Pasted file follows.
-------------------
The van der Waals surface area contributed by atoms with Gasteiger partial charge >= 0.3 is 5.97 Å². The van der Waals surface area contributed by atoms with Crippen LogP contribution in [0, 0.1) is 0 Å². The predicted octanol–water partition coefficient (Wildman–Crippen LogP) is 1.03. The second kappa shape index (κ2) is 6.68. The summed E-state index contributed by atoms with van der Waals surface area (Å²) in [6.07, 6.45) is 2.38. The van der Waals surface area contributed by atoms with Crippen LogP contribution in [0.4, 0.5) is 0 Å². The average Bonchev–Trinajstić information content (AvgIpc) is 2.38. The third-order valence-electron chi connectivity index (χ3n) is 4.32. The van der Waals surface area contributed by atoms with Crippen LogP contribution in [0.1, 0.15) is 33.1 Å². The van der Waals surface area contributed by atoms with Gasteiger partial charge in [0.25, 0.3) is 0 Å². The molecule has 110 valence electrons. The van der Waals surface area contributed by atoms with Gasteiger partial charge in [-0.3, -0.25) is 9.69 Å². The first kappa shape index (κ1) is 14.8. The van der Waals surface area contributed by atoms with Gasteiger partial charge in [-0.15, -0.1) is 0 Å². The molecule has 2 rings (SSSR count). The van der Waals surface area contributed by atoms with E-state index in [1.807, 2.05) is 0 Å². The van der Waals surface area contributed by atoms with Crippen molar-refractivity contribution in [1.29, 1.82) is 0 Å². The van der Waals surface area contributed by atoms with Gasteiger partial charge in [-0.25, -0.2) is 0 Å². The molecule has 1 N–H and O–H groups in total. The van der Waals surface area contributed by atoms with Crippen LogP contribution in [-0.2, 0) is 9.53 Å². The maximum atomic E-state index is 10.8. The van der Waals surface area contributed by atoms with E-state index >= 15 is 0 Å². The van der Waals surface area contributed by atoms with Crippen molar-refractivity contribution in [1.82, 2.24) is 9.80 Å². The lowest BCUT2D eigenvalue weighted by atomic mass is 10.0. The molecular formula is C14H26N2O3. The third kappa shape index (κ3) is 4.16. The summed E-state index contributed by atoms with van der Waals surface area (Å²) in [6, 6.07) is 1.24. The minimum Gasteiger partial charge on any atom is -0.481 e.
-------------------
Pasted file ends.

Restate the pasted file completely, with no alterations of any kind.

The van der Waals surface area contributed by atoms with Gasteiger partial charge >= 0.3 is 5.97 Å². The van der Waals surface area contributed by atoms with Crippen LogP contribution in [0, 0.1) is 0 Å². The predicted octanol–water partition coefficient (Wildman–Crippen LogP) is 1.03. The second kappa shape index (κ2) is 6.68. The summed E-state index contributed by atoms with van der Waals surface area (Å²) in [6.07, 6.45) is 2.38. The van der Waals surface area contributed by atoms with Crippen LogP contribution in [0.4, 0.5) is 0 Å². The average Bonchev–Trinajstić information content (AvgIpc) is 2.38. The third-order valence-electron chi connectivity index (χ3n) is 4.32. The van der Waals surface area contributed by atoms with Crippen LogP contribution in [0.1, 0.15) is 33.1 Å². The van der Waals surface area contributed by atoms with Gasteiger partial charge in [0.25, 0.3) is 0 Å². The molecule has 110 valence electrons. The van der Waals surface area contributed by atoms with Gasteiger partial charge in [-0.3, -0.25) is 9.69 Å². The first kappa shape index (κ1) is 14.8. The van der Waals surface area contributed by atoms with Gasteiger partial charge in [-0.15, -0.1) is 0 Å². The molecule has 2 rings (SSSR count). The van der Waals surface area contributed by atoms with E-state index in [1.807, 2.05) is 0 Å². The van der Waals surface area contributed by atoms with Crippen molar-refractivity contribution in [1.29, 1.82) is 0 Å². The van der Waals surface area contributed by atoms with Gasteiger partial charge in [-0.25, -0.2) is 0 Å². The molecule has 1 N–H and O–H groups in total. The van der Waals surface area contributed by atoms with Crippen LogP contribution in [-0.2, 0) is 9.53 Å². The maximum atomic E-state index is 10.8. The van der Waals surface area contributed by atoms with E-state index >= 15 is 0 Å². The van der Waals surface area contributed by atoms with Crippen molar-refractivity contribution in [1.82, 2.24) is 9.80 Å². The lowest BCUT2D eigenvalue weighted by atomic mass is 10.0. The molecular formula is C14H26N2O3. The third kappa shape index (κ3) is 4.16. The summed E-state index contributed by atoms with van der Waals surface area (Å²) in [6, 6.07) is 1.24. The minimum Gasteiger partial charge on any atom is -0.481 e.